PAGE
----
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Adityanath announces rural health boon

The Chief Minister of Uttar Pradesh, Yogi Adityanath calling on the Prime Minister, Shri Narendra Modi, in New Delhi on April 09, 2017.
Uttar Pradesh Chief Minister Yogi Adityanath (left) with Prime Minister Narendra Modi (right). Image credit: Prime Minister’s Office (GODL-India) [GODL-India (]. This file is a copyrighted work of the Government of India, licensed under the Government Open Data License – India (GODL). This file or its source was published by Press Information Bureau on behalf of Prime Minister’s Office, Government of India under the ID 100837 and CNR 95437. (direct link)
In a move to improve access to healthcare in rural areas, Chief Minister Yogi Adityanath has announced that government medical college graduates in Uttar Pradesh will be required to work for two years in villages. 

Speaking at an event to commemorate the one-year anniversary of Ayushman Bharat, the Chief Minister said that the village work requirement would be in place for graduates of MBBS (Bachelor of Medicine, Bachelor of Surgery) degrees unless they pursue further education. In those cases, graduates with postgraduate Doctor of Medicine (MD) and Master of Surgery (MS) degrees will be required to work in those areas for one year.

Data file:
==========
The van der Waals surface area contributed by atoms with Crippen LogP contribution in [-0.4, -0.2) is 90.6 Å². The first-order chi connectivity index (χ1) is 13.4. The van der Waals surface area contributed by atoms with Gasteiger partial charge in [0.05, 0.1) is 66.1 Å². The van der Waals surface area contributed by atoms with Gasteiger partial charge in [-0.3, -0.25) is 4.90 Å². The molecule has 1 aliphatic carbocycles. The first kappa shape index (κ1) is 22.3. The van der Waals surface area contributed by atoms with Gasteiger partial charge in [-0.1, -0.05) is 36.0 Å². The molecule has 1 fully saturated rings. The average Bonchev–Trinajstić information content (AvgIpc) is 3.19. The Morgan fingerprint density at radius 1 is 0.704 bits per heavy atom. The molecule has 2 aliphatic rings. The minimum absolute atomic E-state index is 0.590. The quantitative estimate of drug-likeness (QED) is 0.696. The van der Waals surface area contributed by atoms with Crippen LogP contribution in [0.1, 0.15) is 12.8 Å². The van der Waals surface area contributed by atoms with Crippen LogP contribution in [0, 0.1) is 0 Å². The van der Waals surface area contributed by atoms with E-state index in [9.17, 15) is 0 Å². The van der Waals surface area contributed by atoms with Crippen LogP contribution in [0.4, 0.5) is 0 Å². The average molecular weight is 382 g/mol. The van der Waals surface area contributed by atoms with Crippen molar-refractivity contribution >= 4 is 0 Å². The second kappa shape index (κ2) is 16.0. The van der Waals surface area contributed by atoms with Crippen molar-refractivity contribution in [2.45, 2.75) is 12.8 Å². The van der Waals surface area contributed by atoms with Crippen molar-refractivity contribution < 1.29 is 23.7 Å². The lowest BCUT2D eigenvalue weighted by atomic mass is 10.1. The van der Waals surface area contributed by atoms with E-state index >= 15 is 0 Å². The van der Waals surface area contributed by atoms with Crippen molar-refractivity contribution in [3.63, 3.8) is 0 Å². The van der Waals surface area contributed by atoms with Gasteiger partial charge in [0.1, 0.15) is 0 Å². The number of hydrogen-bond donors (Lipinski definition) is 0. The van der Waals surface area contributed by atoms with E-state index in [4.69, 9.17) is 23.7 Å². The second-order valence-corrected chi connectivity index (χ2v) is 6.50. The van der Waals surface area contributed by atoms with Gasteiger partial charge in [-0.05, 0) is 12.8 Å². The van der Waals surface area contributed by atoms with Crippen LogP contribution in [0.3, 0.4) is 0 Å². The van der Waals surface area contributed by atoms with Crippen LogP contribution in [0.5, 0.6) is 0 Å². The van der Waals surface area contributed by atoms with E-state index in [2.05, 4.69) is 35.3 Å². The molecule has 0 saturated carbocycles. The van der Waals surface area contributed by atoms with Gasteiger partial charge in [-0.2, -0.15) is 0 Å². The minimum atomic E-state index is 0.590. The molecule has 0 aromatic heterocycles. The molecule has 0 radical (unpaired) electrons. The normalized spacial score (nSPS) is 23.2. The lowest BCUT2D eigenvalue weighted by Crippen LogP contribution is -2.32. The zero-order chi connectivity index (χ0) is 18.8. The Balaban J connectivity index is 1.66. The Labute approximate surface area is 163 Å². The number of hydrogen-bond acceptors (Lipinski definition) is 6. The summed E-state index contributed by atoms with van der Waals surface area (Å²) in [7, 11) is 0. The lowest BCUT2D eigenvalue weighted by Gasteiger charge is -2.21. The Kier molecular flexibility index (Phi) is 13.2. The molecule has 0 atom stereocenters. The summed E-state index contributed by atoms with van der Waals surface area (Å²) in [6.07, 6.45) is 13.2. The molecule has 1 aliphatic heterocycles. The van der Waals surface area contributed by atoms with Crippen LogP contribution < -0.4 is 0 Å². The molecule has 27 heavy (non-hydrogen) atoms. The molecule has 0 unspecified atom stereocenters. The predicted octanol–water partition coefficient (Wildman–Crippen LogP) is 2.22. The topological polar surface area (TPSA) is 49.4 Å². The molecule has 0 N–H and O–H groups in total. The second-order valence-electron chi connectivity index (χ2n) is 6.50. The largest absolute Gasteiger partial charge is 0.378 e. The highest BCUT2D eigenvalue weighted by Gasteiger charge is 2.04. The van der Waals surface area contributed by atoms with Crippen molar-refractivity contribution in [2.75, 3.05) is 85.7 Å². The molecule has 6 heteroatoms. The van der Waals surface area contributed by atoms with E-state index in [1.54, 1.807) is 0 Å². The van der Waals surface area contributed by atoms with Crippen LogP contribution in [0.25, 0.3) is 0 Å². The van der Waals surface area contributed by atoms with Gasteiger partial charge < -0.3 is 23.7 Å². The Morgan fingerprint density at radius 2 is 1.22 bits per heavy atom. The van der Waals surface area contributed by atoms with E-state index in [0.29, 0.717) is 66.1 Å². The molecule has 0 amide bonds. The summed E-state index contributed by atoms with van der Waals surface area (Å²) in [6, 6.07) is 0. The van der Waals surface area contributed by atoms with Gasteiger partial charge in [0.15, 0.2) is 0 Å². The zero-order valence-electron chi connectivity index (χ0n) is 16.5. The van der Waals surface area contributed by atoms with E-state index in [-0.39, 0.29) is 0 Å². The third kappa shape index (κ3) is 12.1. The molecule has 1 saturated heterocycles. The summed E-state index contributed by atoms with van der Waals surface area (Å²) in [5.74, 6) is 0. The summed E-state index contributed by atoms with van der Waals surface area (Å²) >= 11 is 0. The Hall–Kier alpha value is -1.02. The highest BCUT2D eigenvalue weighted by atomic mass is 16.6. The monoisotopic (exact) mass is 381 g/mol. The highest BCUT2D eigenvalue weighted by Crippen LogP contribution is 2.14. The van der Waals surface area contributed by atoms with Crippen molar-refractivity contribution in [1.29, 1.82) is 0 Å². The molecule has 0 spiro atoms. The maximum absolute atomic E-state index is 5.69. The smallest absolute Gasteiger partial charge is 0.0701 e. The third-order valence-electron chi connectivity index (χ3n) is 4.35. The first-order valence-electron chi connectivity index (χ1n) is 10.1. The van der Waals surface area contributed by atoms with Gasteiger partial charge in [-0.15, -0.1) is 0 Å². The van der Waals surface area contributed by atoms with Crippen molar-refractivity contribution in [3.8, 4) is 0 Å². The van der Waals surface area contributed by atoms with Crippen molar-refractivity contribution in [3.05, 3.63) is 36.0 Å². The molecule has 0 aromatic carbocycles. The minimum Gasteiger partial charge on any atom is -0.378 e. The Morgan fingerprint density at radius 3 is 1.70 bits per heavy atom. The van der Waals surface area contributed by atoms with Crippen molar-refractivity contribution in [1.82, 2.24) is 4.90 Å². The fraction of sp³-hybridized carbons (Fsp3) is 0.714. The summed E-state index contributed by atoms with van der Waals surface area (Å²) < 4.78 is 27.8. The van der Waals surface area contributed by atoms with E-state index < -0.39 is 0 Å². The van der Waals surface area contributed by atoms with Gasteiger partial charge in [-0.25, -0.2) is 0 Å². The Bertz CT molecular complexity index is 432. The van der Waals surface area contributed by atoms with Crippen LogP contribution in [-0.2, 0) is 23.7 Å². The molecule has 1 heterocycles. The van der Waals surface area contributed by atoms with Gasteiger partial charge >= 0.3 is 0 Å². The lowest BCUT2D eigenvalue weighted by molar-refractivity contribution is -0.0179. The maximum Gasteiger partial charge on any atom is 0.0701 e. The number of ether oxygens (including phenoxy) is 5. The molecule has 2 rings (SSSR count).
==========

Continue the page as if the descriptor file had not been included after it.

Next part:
“When these students will come out they will increase the outreach of the health facility in rural areas,” Adityanath said, adding that “no one will be allowed to influence the government for an internship.’ 

Adityanath has announced targets of operationalising fifteen new medical colleges in the state by 2020, with the ultimate aim of having one college for every two districts. Seven of the fifteen colleges are accepting admissions this year, with a capacity of 700 MBBS seats. 

“From 1947 to 2016, there were twelve government medical colleges in the state,” he said. “Our government has taken up construction of fifteen new medical colleges, two [All India Institutes of Medical Sciences] cancer institute between 2016-19. We are also adding super-specialty blocks to the already existing medical colleges.” 

Rural India often bears the brunt of doctor shortages in the country as well as inadequate infrastructure. Ideas such as mandating physician service in villages are among the ways in which this can be addressed, assisting in the rollout of government-run schemes such as the Chief Minister’s (CM) Jan Arogya Yojana and the Centre’s Ayushman Bharat. 

According to Adityanath, “8.45 lakh families have benefited through the CM Jan Arogya Yojana scheme and golden cards have been distributed to 1.89 lakh people.” Meanwhile, Ayushman Bharat benefits six crore people in Uttar Pradesh, a total of 1.18 lakh families. “While work has been up to the mark in several districts, in other districts, the pace of execution has been slow,” Adityanath said. “Such districts need to expedite the work.”

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